Shipowners rejoice over rising demand for commodities
September 12, 2017 -A long slump for dry-bulk shipping companies, which transport the raw materials of global trade, may be coming to an end.
After two years of below breakeven freight rates that pushed the world’s biggest ship operators deep into losses and smaller ones out of business, strong growth in the global economy has shipowners rejoicing.
The Baltic Dry Index, one the world’s leading trade indicators which measures the cost of moving commodities like coal and iron ore, is hovering at 1,355 points, the highest in 34 months after falling to its lowest level ever at 292 in February 2016. At its peak, prior to the 2008 financial crisis, the index hit 11,000 points.
Shipping brokers say the rise will likely continue in the short term, with 1,700 points being the initial resistance level.
“Things are looking better all around,” said Robert Bugbee, president of Scorpio Bulkers Inc., one of the world’s biggest carriers. “There is strong growth in the world economy and this translates to more shipments of everything from cement and grains to aluminum, coal and iron ore.”
Scorpio, which now operates 48 ships, sold around 20 of its biggest vessels at a sharp discount in late 2015 to maintain financial viability after charter rates tanked to less than half of break-even levels.
The International Monetary Fund expects the world economy to grow by 3.5% this year and 3.6% in 2018, up from 3.2% in 2016.
The current market surge is mainly driven by China’s move to limit this year’s production of coal and iron ore in 10 provinces by around 25% and 20%, respectively, compared to last year, according to data by Athens-based Allied Shipbroking.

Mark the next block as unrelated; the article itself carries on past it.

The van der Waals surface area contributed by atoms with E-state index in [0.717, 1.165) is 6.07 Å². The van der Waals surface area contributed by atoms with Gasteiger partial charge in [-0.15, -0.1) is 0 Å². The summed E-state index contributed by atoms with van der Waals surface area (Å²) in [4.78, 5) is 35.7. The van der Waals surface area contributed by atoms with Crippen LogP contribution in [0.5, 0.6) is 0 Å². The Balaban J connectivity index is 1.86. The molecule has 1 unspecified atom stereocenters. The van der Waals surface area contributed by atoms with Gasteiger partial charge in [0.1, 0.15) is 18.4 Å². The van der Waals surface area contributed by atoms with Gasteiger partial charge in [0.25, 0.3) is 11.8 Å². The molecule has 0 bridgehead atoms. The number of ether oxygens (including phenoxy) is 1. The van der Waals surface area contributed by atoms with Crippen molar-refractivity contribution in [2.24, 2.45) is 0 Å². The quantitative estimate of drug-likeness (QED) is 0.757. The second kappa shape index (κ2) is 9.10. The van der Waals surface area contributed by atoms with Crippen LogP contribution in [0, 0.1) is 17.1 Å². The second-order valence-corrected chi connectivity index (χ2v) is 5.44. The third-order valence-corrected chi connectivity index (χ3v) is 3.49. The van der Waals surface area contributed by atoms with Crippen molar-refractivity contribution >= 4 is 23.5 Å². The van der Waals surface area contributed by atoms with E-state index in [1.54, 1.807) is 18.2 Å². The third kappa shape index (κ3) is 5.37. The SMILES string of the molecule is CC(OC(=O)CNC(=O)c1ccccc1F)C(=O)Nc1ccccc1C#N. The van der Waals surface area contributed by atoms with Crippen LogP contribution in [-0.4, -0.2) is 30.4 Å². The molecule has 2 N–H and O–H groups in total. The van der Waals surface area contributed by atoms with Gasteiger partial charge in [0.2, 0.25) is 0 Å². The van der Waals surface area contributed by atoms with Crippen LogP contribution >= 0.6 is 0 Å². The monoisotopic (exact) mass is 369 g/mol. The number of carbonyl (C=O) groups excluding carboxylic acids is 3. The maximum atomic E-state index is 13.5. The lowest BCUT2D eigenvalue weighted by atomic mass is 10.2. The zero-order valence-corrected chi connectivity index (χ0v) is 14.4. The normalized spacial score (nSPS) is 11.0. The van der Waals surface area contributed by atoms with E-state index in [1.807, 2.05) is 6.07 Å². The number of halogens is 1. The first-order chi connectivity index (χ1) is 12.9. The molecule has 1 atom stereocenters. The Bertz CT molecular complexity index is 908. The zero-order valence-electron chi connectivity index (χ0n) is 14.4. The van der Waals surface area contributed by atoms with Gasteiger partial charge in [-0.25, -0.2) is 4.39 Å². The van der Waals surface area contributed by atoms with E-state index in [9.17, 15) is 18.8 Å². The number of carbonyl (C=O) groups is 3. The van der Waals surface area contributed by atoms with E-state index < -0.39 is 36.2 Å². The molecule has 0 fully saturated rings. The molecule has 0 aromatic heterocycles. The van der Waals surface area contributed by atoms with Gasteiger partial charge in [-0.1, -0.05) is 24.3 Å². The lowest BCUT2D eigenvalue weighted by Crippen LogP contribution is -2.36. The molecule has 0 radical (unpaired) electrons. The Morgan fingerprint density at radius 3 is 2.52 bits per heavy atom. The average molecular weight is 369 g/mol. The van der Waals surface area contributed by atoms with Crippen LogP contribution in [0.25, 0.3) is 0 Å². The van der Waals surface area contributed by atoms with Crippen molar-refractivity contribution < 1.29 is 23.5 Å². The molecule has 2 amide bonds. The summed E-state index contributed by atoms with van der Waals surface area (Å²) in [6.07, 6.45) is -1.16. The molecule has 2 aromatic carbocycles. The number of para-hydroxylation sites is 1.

The move aims to cut pollution levels in major urban centers, but comes amid an increase in infrastructure investment from Beijing, which means greater reliance on seaborne imports.
“China’s economy is turning around with a resurgence in infrastructure spending, at a time when its steel inventories are low,” said Basil Karatzas, chief executive of New York-based Karatzas Marine Advisors & Co. “The dollar [in which commodities are priced] is also at an 18-month low which makes it a good time to buy.”
Brokers in Singapore and London said they have seen increased demand for commodities like grains, lumber, cement, coal, and copper. One broker, who arranges charters for big operators in Asia and Europe, said rates are improving across the board.
“Commodities are back in play at least for the next couple of months,” he said. “Daily spot rates for the biggest cargo ships are hitting $21,000 compared to $11,000 at the year, with Chinese imports being sourced from Australia and Brazil to the U.S. and Canada.
Dry-bulk shippers were hurt over the past few years after China, the world’s biggest commodities importer, began shifting away from heavy industry as the main growth driver. Like Scorpio, other big players shrank their fleets in the face of losses while some smaller operators went bankrupt. At the same time, banks turned off access to ship-financing in the face of rising nonperforming loans.
But analysts warn that bursts of optimism in the past have prompted owners to order new vessels worsening an overcapacity of tonnage in the water that they see as the main culprit behind the industry’s woes.
“The owners are often their own worst enemies,” Mr. Karatzas said. “Hopefully, the current rally won’t be derailed by operators who forget the fundamentals, stop scraping and start buying.”
Source: The Wall Street Journal